This content is not included in your SAE MOBILUS subscription, or you are not logged in.
Exploring the Effects of the Key Multi-Injection Parameters on Combustion and Emissions in Intelligent Charge Compression Ignition (ICCI) Mode
ISSN: 2641-9637, e-ISSN: 2641-9645
Published September 15, 2020 by SAE International in United States
Citation: Li, Z., Huang, G., Zhao, W., He, Z. et al., "Exploring the Effects of the Key Multi-Injection Parameters on Combustion and Emissions in Intelligent Charge Compression Ignition (ICCI) Mode," SAE Int. J. Adv. & Curr. Prac. in Mobility 3(1):187-196, 2021, https://doi.org/10.4271/2020-01-2035.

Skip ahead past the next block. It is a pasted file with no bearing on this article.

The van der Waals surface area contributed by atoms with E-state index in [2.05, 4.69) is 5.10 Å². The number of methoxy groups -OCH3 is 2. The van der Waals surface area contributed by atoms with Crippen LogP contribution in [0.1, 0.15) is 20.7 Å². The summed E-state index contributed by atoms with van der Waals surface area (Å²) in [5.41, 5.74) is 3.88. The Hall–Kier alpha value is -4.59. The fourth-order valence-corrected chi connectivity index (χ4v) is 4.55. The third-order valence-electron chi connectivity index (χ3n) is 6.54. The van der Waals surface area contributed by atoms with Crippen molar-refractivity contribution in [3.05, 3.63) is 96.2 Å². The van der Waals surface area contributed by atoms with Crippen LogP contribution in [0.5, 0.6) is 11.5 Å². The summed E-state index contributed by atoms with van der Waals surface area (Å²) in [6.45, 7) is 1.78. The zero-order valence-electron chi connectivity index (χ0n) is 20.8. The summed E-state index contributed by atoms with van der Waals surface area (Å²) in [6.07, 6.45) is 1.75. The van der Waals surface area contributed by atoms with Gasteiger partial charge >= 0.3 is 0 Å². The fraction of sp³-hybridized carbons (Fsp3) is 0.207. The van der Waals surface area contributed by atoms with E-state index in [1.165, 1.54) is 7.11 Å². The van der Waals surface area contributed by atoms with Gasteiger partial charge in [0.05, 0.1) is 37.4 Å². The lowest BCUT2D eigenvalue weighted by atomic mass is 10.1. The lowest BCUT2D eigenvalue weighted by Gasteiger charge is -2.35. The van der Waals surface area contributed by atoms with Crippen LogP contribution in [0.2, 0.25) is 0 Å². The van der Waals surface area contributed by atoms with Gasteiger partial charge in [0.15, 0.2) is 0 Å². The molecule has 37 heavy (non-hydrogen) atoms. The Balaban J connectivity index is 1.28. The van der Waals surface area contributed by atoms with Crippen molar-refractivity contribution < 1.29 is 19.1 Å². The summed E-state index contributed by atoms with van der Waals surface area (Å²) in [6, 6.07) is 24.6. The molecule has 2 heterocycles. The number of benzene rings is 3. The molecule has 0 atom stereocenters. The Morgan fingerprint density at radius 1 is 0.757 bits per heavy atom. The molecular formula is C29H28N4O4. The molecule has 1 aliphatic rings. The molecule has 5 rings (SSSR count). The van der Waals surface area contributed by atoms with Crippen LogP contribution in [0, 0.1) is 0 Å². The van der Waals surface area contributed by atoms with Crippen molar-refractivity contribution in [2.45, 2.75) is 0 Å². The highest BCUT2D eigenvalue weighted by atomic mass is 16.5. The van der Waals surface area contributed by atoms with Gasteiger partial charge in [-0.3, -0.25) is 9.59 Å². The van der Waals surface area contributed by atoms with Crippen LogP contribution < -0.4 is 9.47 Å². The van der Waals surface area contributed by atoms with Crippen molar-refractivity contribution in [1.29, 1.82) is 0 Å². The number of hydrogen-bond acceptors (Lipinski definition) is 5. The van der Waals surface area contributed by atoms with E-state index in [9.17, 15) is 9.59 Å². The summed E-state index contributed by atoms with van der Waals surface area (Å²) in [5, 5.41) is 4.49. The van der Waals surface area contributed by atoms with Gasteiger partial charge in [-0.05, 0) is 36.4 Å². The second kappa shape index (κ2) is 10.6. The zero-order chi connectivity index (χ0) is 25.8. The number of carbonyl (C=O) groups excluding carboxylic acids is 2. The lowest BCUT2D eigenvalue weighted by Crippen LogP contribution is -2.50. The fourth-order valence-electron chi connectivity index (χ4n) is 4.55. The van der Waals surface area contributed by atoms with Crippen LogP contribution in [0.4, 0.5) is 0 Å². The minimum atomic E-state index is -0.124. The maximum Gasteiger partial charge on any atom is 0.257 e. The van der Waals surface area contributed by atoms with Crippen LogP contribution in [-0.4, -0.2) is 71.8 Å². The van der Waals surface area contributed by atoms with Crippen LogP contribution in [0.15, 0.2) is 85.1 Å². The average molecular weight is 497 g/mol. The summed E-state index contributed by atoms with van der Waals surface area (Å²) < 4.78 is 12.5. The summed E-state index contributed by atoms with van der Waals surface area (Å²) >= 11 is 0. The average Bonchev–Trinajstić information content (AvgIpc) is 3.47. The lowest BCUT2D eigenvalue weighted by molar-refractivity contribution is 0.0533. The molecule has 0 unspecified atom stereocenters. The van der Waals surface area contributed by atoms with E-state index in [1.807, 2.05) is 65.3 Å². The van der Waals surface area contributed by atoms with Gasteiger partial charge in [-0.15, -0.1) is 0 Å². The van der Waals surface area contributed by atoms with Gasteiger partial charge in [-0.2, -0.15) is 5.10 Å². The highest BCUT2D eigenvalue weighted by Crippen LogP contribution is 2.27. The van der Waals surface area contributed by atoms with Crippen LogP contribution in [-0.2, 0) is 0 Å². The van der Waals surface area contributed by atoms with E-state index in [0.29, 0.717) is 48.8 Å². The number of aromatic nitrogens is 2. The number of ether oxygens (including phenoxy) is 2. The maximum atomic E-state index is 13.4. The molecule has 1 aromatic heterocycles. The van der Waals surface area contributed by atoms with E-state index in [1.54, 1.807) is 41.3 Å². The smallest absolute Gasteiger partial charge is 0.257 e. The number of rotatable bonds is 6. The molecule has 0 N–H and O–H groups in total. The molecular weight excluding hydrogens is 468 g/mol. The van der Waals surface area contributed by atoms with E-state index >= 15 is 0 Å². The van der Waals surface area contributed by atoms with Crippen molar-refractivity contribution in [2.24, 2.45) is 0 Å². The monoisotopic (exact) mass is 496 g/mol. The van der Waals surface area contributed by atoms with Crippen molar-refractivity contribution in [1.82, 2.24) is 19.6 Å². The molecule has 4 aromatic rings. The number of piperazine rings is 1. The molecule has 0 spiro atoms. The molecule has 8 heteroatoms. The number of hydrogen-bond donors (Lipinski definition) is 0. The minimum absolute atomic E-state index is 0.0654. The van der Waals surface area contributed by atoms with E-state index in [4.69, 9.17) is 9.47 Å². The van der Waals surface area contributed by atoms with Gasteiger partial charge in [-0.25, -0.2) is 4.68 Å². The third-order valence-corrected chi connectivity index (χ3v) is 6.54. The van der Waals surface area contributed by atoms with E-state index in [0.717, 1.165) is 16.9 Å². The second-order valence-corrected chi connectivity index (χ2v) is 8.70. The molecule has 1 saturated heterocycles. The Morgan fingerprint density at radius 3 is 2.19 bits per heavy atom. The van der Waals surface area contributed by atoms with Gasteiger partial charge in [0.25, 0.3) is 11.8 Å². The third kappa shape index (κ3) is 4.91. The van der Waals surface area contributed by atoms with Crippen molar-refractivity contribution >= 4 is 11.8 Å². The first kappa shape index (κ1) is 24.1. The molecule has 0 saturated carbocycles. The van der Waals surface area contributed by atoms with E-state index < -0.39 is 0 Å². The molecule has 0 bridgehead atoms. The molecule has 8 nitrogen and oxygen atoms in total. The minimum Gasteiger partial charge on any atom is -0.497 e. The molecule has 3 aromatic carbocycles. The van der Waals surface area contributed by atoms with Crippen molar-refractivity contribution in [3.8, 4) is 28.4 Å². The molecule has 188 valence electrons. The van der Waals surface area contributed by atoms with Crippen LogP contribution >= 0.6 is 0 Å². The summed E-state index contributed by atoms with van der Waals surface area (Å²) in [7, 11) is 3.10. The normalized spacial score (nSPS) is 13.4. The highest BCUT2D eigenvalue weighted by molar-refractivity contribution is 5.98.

Developing advanced combustion mode has been the active area for high efficiency and ultra-low emissions of the next-generation internal combustion engines. In this paper, a series of experiments were conducted in a modified single-cylinder compression ignition engine for operating a brand-new combustion mode denoted as intelligent charge compression ignition (ICCI) mode. By using two common-rail systems, commercial gasoline and diesel were alternately directly injected into the cylinder through multi-injection strategies in the injection timing range of 50~320 °CA BTDC. Thus, the in-cylinder stratified condition can be flexibly and accurately adjusted in this unique combustion mode. The key injection parameters, such as gasoline injection timing and diesel split ratio, were investigated to explore their effects on engine combustion, emissions, and fuel consumption. The results showed that the diesel split ratio mainly affected combustion phasing, while the gasoline injection timing had significant effects on the peak value of in-cylinder pressure and pressure rising rate. Higher diesel split ratio in early injection caused earlier combustion phasing and higher in-cylinder temperature, leading to higher NOx emissions, but the accumulation mode particle was decreased. Besides, when more gasoline was injected in compression stroke to form more homogeneous cylinder condition, lower NOx emissions of 0.1 g/kWh were reached, meeting EURO VI standard. Furthermore, lower CO emissions and fuel consumption can be obtained simultaneously, while the accumulation mode particle decreased along with nucleation mode increasing. However, peak pressure and peak pressure rising rate were increased because of more concentrated heat release. HC emissions of all the experimental cases had few vary in the experiment.